Harvard College Delays General-Education Curriculum
Harvard undergraduates resuming classes for the new semester today may be surprised by the announcement, contained within College dean Rakesh Khurana's welcome-back message, that the revised General Education curriculum, scheduled to begin in the fall of 2018, has been postponed a full academic year. He wrote:
As we begin the new semester, I also want to update you on the new College academic requirements, which were originally scheduled to take effect in Fall 2018. These requirements, which include a four-course General Education requirement, a three-course distribution requirement, and a quantitative facility requirement will now take effect in Fall 2019. We believe the extra year will allow the revitalized Program in General Education to launch with a larger number and broader range of exciting new courses. In the meantime, you will continue to have the flexibility of either graduating under the older General Education requirements or taking courses in the current Program in General Education as you plan to fulfill the new College requirements. You will also continue to have the option to take a broad range of departmental courses to fulfill some of the current General Education requirements. For more information, please see…the Gen Ed website, which offers specific advice for each class.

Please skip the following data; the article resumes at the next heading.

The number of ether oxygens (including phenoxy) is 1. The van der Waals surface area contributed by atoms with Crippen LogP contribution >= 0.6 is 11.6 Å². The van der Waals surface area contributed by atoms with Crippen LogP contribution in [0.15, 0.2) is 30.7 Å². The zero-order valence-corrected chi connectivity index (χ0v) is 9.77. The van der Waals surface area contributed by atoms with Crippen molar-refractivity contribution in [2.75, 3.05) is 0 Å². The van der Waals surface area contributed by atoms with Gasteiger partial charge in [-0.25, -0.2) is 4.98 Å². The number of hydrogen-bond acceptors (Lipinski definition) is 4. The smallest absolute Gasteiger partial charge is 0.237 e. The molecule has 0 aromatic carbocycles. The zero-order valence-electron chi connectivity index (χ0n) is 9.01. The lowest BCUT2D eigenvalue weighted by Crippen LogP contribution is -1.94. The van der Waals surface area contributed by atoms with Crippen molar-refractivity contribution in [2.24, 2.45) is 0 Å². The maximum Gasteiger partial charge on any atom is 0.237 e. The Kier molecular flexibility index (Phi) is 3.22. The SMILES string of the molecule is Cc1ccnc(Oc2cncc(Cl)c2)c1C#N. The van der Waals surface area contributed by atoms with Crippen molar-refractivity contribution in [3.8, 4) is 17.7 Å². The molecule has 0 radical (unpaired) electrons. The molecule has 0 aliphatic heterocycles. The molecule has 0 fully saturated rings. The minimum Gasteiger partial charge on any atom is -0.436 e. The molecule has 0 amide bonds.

[February 2, 2018, 12:45 p.m.: Note that this post is significantly extended and updated based on new information; please see the section added at the bottom of the article.]
The review and revision of general education was the Faculty of Arts and Sciences’ principal focus on undergraduate education and curricular matters in recent years. In 2015, a report on the curriculum found that hundreds of departmental courses had been grandfathered for general-education credit, and that purpose-built courses for this required quarter of the undergraduate course of study suffered from lack of support from development through teaching. In the event, the faculty enacted a new program in general education, reducing the required courses from eight to four, plus a three-course distribution requirement (arts and humanities; social sciences; sciences and engineering) and a new required course meant to equip students with “quantitative facility.” Developing the latter, dubbed “Thinking with Data,” proved difficult.
But until now, there was no indication that the legislated deadline [Updated February 2, 10:05 a.m.: Although the fall 2018 target date was widely discussed and assumed, it was apparently not legislated, and so was subject to revision, as in the present case; we regret the reporting error.] for the new curriculum to come into effect, beginning this coming fall semester, would be delayed—nor that the cause might be one of the problems (insufficient courses developed) that plagued the program it is intended to succeed. No further comment has been offered by the College dean’s office; other perspectives have been sought. Check back for updates.